Those who could have left, and the rest sleep in basement shelters, to the sound of air raid sirens. This is life in Odessa, where prayer is what sustains the people.
For now, at least, the city of Odessa, located on the coast of the Black Sea, in Southern Ukraine, has been spared the worst of the violence of the war, but the conflict marks every moment of people’s lives, says local Catholic bishop Stanislav Szyrokoradiuk.
“We are always hearing air raid warnings and from time-to-time shooting. It’s very unsettling but at the moment, thank God, the city is relatively calm. We are sleeping in a basement shelter, but during the day we are here and can freely pray and work”, he says, in a video message sent to international pontifical charity Aid to the Church in Need on Saturday (5.March).
One of the first priorities was to make sure that the vulnerable children were taken to safety. “We’ve organised a place 280 kilometres away which previously was just for children, but today is a place for refugees. Some children, and young families with children, are living there. We are looking after these people.”
In this situation, priests have taken on other roles besides that of shepherds of souls. “The presence of priests in churches is of great importance to people. Priests celebrate holy masses, organise prayers, and strengthen the spirit. In addition to that, there are food packages, other essentials, and hot meals. The cellars under the churches are open and always available for people to take refuge”, bishop Stanislav says to ACN.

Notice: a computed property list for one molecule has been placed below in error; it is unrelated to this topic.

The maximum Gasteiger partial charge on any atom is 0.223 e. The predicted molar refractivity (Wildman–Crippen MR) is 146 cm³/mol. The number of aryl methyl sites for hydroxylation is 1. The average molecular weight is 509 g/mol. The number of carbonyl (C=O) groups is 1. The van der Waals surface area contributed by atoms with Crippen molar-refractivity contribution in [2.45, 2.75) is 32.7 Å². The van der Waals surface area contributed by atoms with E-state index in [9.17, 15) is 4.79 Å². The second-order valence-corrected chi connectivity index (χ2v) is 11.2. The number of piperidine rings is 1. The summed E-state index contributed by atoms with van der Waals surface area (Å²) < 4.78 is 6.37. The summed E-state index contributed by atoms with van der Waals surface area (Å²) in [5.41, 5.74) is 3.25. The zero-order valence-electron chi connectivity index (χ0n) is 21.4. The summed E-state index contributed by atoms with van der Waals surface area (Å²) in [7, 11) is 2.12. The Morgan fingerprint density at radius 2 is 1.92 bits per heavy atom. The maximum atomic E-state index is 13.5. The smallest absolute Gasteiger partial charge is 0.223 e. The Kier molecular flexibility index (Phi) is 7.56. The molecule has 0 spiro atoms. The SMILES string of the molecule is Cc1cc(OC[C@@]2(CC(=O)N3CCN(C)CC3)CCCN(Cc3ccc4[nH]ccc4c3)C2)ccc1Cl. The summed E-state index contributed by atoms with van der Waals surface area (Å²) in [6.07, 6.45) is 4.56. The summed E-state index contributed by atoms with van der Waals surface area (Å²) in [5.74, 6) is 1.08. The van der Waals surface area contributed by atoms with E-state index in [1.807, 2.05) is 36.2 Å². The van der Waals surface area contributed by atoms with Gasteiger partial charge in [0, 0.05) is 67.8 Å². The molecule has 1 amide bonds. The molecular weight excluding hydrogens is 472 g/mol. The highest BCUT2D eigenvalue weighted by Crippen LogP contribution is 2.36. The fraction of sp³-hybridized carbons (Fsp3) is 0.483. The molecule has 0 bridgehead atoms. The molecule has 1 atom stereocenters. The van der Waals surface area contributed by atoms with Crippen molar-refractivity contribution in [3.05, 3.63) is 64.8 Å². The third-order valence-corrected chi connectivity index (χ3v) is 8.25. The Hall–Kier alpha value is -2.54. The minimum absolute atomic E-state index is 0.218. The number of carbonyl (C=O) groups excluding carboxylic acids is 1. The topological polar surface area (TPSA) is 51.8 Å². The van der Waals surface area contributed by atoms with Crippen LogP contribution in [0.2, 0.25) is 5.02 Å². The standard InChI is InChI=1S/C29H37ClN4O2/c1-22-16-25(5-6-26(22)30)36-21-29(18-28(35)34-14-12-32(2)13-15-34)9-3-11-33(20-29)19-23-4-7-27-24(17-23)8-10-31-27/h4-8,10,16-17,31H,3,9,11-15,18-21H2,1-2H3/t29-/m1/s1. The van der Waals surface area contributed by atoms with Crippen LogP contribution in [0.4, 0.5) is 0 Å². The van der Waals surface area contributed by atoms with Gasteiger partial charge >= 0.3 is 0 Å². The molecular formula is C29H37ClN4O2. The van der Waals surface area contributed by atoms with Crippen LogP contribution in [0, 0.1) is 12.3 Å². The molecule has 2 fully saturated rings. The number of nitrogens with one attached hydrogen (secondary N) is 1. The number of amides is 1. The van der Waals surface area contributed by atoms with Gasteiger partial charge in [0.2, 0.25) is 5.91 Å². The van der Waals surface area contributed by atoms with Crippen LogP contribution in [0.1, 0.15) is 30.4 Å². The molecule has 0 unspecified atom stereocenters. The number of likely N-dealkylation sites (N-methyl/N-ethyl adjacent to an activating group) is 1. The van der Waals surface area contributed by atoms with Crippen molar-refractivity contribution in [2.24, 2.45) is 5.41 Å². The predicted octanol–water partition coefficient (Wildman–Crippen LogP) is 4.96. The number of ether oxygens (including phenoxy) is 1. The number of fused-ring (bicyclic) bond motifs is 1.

Nobody is entering Odessa, not even refugees from Crimea or other territories, because the city is not safe. Many of those with financial means have left for safer places, either in the west of Ukraine, or iᵃn neighbouring countries, giving the city an eery feeling of being half-empty. But those who remain stand together.
“There is unity in the city, great unity among believers, and ecumenically. The war has made us very united, not just Catholics, but also people of other confessions and cultures. Today we have great unity in the city”, explains bishop Stanislav.
“And, of course, I am very grateful for all the support and solidarity”, continues the bishop. “I would especially like to thank Aid to the Church in Need. It was the first organisation which asked me: ‘What should we do? How can we help?’ Thank you for this readiness to help.”
Faced with this war, the people turn to prayer. Prayer for peace, and for safety, but also for those who have been killed in the conflict. “We pray daily for peace. It’s important to us to pray for everyone, but especially for those who have died. Every day we celebrate a Mass with a requiem for all those who have died, including the fallen soldiers and all war victims.”
In response to the outbreak of war in Ukraine the international pontifical foundation Aid to the Church in Need (ACN) is sending an aid package of 1.3 million euros. According to a statement from the President of ACN, Dr Thomas Heine-Geldern, the money is for priests and religious, who are working across the country in parishes, with refugees, in orphanages and homes for the elderly.